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China cracks down on Internet cafes


(IDG) -- Tough new laws imposed on Internet cafes in China could affect millions of people who use the shops as their link to the Internet.

The regulations from the Ministry of Information Industry (MII) and other government departments outlaw customers visiting sites that feature pornography, violence, gambling and content related to superstitions, according to a report this week on the Web site of the Business Weekly, a publication of the official China Daily newspaper. Using a computer at an Internet cafe to copy or publish material that harms government interests also is illegal, as are spreading viruses and hacking into databases. INFOCENTER
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Enforcement of the laws falls to proprietors of the cafes, who are held responsible for violations and will face fines starting at 5,000 renminbi (US$604). They may also have their licenses revoked, after which they cannot reopen. Entrepreneurs running unlicensed Internet cafes will have their equipment confiscated and will face fines up to 30,000 renminbi as well as a multiple of their income from the cafe.

Internet cafes are booming in China, especially in business and university districts. Just over 20 percent of the 22.5 million Internet users in China access the Internet at such cafes, according to a January survey by the official China Internet Network Information Center. In addition to charging a fee for Internet access, the businesses serve food and drinks.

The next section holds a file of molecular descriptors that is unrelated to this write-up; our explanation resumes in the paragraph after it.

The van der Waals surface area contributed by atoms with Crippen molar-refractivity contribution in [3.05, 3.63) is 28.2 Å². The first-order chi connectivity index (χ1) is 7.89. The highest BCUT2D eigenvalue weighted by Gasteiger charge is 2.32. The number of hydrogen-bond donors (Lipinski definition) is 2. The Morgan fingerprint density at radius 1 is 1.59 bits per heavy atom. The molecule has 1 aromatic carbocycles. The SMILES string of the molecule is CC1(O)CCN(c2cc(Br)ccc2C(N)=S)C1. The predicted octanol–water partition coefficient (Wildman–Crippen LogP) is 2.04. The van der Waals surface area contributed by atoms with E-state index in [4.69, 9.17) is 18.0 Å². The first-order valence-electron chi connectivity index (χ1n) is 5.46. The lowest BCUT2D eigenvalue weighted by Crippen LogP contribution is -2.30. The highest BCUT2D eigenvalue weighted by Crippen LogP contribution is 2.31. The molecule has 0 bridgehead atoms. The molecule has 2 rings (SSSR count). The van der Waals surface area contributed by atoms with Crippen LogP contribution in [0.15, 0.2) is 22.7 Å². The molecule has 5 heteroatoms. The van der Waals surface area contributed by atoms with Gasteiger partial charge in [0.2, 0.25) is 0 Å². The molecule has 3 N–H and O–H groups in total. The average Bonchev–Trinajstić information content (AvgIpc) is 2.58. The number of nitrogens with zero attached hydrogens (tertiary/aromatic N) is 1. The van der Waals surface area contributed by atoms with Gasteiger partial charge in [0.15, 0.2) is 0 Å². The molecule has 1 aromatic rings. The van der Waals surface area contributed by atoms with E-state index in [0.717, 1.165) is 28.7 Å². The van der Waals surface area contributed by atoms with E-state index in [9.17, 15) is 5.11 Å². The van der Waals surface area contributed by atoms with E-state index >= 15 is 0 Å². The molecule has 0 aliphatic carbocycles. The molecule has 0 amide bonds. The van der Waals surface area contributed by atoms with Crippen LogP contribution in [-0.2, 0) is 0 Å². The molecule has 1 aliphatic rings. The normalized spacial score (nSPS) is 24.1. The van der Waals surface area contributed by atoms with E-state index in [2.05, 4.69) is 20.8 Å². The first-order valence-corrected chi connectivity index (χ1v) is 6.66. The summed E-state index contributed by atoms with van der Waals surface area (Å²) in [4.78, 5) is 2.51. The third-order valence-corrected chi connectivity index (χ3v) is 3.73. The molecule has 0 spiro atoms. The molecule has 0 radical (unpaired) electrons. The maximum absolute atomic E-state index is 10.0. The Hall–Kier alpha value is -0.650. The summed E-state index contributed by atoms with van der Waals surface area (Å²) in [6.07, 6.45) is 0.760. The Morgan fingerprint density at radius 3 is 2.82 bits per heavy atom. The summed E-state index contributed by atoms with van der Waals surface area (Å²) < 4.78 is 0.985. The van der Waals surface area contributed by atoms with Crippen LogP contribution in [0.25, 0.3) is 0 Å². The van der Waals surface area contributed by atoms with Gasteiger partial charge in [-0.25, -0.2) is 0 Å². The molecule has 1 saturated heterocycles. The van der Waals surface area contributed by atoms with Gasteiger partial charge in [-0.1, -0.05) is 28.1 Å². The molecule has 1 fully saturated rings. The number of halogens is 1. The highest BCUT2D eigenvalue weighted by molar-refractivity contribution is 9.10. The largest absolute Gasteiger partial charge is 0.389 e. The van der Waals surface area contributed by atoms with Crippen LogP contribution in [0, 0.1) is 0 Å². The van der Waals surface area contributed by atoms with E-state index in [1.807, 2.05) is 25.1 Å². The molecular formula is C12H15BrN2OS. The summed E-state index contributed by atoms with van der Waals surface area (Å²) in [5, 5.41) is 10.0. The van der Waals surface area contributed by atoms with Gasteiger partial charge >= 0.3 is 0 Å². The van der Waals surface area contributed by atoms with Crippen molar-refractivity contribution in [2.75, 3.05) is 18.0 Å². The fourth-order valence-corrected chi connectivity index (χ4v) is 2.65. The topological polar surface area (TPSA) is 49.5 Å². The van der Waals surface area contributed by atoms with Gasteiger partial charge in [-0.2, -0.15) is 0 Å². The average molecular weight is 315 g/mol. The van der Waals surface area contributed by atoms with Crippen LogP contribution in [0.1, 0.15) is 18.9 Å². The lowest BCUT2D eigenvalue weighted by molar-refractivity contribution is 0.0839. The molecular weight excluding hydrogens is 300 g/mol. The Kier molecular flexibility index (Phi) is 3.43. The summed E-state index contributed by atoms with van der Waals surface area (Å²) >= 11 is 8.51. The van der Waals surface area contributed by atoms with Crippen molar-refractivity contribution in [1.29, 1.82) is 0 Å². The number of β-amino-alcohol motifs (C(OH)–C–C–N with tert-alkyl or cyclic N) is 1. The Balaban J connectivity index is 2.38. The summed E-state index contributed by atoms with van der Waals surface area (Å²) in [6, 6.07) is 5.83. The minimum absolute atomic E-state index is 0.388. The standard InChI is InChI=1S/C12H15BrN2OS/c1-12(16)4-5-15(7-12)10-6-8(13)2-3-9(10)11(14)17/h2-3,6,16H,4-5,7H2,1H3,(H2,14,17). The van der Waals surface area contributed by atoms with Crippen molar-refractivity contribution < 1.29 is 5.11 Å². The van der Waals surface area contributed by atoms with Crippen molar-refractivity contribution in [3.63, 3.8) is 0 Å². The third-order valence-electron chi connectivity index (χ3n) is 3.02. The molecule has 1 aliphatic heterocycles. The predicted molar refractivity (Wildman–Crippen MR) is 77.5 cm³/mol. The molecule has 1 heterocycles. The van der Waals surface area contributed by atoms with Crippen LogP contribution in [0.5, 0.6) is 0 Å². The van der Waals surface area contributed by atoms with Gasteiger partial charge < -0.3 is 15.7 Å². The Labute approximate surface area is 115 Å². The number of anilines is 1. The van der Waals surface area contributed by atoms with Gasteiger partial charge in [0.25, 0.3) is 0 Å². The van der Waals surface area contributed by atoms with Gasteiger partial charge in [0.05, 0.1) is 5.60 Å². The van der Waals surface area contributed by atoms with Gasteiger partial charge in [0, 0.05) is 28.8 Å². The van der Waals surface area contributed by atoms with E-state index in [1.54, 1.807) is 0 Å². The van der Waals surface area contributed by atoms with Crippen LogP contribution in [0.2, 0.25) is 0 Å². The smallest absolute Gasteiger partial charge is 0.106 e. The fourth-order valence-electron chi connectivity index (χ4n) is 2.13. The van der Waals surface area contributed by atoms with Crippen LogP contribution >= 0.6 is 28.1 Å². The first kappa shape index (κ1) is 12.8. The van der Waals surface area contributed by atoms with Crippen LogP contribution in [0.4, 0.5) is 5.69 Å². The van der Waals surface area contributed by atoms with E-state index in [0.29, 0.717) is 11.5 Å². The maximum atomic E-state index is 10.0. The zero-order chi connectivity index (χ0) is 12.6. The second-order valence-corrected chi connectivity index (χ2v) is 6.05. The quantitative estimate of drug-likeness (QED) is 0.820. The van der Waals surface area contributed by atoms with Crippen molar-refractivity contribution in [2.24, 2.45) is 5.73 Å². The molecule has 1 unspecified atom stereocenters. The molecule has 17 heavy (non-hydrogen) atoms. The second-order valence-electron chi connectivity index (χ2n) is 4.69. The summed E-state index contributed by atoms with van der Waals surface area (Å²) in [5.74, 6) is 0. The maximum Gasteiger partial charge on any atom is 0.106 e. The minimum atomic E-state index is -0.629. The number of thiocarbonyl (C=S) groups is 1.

The new rules will restrict customers under 18 to visiting Net cafes during daytime hours on holidays and weekends, and those under 14 will have to be accompanied by adults.

Over the next three months, authorities will begin inspecting all such cafes. Police will look for violations, commerce officials will inspect permits and the quality of Internet cafes also will be monitored, according to the report. MII issued the regulations in conjunction with the Ministry of Public Security, Ministry of Culture and State Administration of Industry and Commerce.

The Chinese government has been stepping up efforts to control certain types of Internet use and is likely to take the new rules very seriously, according to one Internet analyst based in Beijing.

Internet access in China "has become a lot more like surfing the Internet back in 1995," as more Web sites are blocked by the government, said Matt McGarvey, an analyst at International Data Corp. (IDC).

However, the difficulty of accessing certain sites won't keep Chinese from flocking to the Internet, where they overwhelmingly seek out domestic sites, he added.

"It makes it a very domestic market," McGarvey said.

Foreign companies hoping to enter the market still have opportunities to compete, but the crackdown on Internet cafes is a reminder that the country is crisscrossed with licensing requirements and content restrictions.

"E-marketplaces and e-businesses looking to engage with China really need to conform to China's Internet regulations," McGarvey said.

IDC is a division of International Data Group Inc. (IDG), the parent company of IDG News Service.

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4:30pm ET, 4/16

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